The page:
Every year we all say how commercial and material the holidays have become. Maybe it's time we actually did something about it.

Darn right it's Friday

And I'm in serious need of some lightening up ....

December 13, 2003: Saddam Hussein captured

I haven't seen much mention of this in the news today, but it 's now been 4 years since Paul Bremer announced, "The tyrant is a prisoner." From, here are some other important time lines:

US deaths since July 2, 2003: 3684
(Pres. Bush announces, "Bring Them On")

Total Hostile Fatalities since December 13, 2003: 3035
(Saddam Hussein is captured)

Coalition Deaths Since January 30, 2005: 2601
(First Nationwide election since the toppling of Saddam Hussein)

Coalition Deaths Since December 15, 2005: 1843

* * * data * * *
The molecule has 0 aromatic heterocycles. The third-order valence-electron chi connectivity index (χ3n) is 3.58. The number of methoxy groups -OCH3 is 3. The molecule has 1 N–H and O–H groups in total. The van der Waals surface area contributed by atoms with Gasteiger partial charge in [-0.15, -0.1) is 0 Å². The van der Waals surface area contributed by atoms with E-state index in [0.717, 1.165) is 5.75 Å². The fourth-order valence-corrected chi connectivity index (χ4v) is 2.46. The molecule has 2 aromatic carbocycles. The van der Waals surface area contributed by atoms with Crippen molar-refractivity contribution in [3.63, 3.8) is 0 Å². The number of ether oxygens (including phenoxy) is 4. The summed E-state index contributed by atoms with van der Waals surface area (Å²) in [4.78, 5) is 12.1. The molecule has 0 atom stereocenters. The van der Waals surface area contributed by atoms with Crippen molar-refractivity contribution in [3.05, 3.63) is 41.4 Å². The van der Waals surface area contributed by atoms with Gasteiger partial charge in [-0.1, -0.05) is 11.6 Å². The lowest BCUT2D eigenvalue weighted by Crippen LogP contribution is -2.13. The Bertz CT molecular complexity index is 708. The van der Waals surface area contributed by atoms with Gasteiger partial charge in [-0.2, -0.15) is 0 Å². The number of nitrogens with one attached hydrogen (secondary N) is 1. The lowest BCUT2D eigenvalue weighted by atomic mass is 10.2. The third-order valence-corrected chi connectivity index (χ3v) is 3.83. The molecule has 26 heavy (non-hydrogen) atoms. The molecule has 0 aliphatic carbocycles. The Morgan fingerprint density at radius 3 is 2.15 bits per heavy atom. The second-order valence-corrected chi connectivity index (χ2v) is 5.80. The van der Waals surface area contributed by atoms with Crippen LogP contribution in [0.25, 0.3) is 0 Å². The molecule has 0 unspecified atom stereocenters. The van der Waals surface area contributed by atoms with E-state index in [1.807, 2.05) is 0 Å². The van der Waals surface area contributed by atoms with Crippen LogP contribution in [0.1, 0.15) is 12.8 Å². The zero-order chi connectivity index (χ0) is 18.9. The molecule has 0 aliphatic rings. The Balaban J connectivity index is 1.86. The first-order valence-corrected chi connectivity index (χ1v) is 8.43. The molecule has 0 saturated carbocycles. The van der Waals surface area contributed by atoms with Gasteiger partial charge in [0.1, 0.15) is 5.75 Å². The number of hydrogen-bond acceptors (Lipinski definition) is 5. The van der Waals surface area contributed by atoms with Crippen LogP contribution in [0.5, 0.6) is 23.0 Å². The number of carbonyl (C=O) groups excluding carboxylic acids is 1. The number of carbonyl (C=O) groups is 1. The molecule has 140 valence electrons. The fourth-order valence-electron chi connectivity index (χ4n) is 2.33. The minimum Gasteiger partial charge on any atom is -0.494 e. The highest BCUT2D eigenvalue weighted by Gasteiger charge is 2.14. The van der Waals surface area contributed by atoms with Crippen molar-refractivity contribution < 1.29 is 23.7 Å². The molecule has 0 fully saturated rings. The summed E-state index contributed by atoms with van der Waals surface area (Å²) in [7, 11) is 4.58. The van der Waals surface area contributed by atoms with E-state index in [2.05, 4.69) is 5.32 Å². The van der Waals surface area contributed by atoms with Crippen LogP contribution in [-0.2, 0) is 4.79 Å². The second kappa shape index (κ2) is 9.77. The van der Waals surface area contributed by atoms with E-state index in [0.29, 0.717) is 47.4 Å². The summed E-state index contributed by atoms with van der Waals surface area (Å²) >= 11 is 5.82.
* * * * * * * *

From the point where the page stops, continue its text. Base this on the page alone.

(General election to elect a permanent Iraqi National Assembly)

Coalition Deaths Since June 7, 2006: 1484
(Death of Abu Musab al-Zarqawi)

I think these facts speak for themselves, as far as the lack of success of George W. Bush's private war.

Abuse of women in Iraq: "democracy" means doing whatever you want to them

There is an alarming story in the Guardian this morning about the current state of women in Iraq. Despite George Bush's claims that the overthrow of Saddam Hussein has brought "new rights and new hopes to women," women in Iraq live a life of brutality and death.
[S]ince the 2003 invasion, advances that took 50 years to establish are crumbling away. In much of the country, women can only now move around with a male escort. Rape is committed habitually by all the main armed groups, including those linked to the government. Women are being murdered throughout Iraq in unprecedented numbers.
So-called "honor killings" have risen dramatically. Because there is no state government to regulate the safety of women, cultural and religious factions have taken it upon them selves to enforce rules as they see fit: